In order to achieve a fresh start after filing for Chapter 7 bankruptcy, it is important for people in Florida to stay current with their financial obligations, during and after their cases. This includes filing their taxes on time and paying any applicable liabilities. Failing to do so could have serious implications on their cases, as well as on their financial futures.
You are not alone if you have some concerns about bankruptcy. Many people in Florida worry about the process before they begin. More often than not, they are unsure of what they might lose.
As a Florida resident who is grappling with increasingly overwhelming debt, you may be working through your options and trying to figure out whether filing for bankruptcy may help you get your finances back in order. Before you do so, however, you will need to participate in credit counseling at some point during the 180 days leading up to your filing. At the office of Kingcade Garcia McMaken, we have a firm understanding of the various steps you must take ahead of a bankruptcy filing, and we have helped many clients facing similar circumstances take care of these and similar matters.
If you are struggling with debt, you may know what it is like to be contacted by collection agencies at different times of the day or night. Did you know that by filing for bankruptcy, you may be able to put an end to harassing creditor calls? It is referred to as an automatic stay, and it goes into effect when you submit your bankruptcy documents into the court. Under the automatic stay, creditors and collection agencies are no longer able to contact you regarding your debt. They are also unable to garnish your wages, make demanding telephone calls and initiate or continue lawsuits that were filed because of your late or delinquent payments.
If you have considered filing for bankruptcy in Florida, you may be unsure of which type of bankruptcy is best for your situation. Chapter 7 bankruptcy, also referred to as liquidation bankruptcy, is most common in the United States, as people attempt to emerge out from under a pile of credit card debt, medical expenses, mortgages and other expenses. Chapter 7 bankrutpcy absolves these debts and gives you a fresh financial start. In order to file for Chapter 7, however, you must meet the requirements set by the Bankruptcy Code and the United States Courts.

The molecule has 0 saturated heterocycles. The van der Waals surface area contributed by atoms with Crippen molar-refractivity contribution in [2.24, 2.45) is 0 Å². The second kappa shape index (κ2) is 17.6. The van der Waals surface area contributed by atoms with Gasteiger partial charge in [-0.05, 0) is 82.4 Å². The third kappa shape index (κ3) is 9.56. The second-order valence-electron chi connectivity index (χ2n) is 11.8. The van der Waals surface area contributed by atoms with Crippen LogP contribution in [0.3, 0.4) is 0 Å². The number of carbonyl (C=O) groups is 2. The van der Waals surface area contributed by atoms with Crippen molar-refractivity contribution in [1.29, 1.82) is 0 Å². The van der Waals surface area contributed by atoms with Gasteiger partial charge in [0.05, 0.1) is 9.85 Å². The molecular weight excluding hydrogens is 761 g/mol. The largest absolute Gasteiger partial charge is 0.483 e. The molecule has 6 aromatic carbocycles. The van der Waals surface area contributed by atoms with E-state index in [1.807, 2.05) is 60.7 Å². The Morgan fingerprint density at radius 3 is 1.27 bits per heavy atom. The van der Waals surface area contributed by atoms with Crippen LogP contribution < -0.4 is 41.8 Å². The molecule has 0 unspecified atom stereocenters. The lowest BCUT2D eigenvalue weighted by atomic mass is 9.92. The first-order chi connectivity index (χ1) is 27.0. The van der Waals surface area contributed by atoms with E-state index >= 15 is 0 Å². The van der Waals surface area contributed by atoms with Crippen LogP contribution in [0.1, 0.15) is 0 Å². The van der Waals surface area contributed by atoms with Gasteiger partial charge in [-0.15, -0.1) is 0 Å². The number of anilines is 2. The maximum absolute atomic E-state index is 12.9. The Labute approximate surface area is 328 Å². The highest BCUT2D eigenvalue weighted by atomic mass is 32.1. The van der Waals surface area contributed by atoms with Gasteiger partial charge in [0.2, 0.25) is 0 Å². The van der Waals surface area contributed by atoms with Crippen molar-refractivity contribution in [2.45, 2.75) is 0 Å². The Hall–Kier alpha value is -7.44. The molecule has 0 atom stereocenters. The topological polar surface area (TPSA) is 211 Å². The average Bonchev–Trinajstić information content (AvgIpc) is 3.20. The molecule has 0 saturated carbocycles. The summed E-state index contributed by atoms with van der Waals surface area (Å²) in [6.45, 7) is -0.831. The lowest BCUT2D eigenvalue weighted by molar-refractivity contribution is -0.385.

As Florida bankruptcy attorneys, we here at Kingcade Garcia McMaken have noticed that more and more of our clients fall into the senior citizen category. Unfortunately, as reported by the New York Times, this new "gray bankruptcy" trend continues to increase. Whereas seniors such as you accounted for only 2.1 percent of 1991 bankruptcies, you account for 12.2 percent of today's bankruptcies.
As a Florida resident faced with overwhelming debt, you may be living in a constant state of anxiety, and you may have concerns ranging from how you will keep food on the table to whether you will be able to keep a roof over your head. You may, too, be considering filing for bankruptcy as a potential method of getting back on your feet, but you may have questions about whether you run the risk of losing your home, should you do so.
America has some of the most advanced medical technology in the world, helping to save the lives of many every year. Yet, a number of people in Florida and across the United States are not able to afford the price tag attached to these medical treatments. In fact, one in every three Americans struggle to pay their medical bills, according to the Kaiser Family Foundation. While paying these debts, 21 million are paying medical related credit card debt and 28 million have used everything they have in their savings accounts. Approximately 62 percent of people who file for bankruptcy in the U.S. state that medical expenses are responsible.
If you have filed for Chapter 7 bankruptcy in Florida or anywhere throughout the United States, you are not alone. Close to one million people in the U.S. filed for bankruptcy last year alone. The most common type of bankruptcy filed is Chapter 7 or liquidation bankruptcy. Under Chapter 7, the trustee appointed to oversee your case will determine whether the court will repossess any of your property in order to repay creditors. Other creditors, such as financial institutions, may also reclaim their property if you fail to repay your loan. In some cases, you may wish to give up any liability you have on these types of loans and start over. There are ways, however, that you can reclaim certain types of debt and keep possession of your property during a Chapter 7 bankruptcy.
If you, like so many others across Florida, are thinking about filing for bankruptcy protection this year, you may have questions about how it will affect your taxes, and whether you will have to take any special steps when filing them. At the office of Kingcade Garcia McMaken, we have a firm understanding of the important tax implications that come with filing for bankruptcy, and we have helped many bankruptcy filers make sure they are taking all the rights steps and appropriately covering their bases.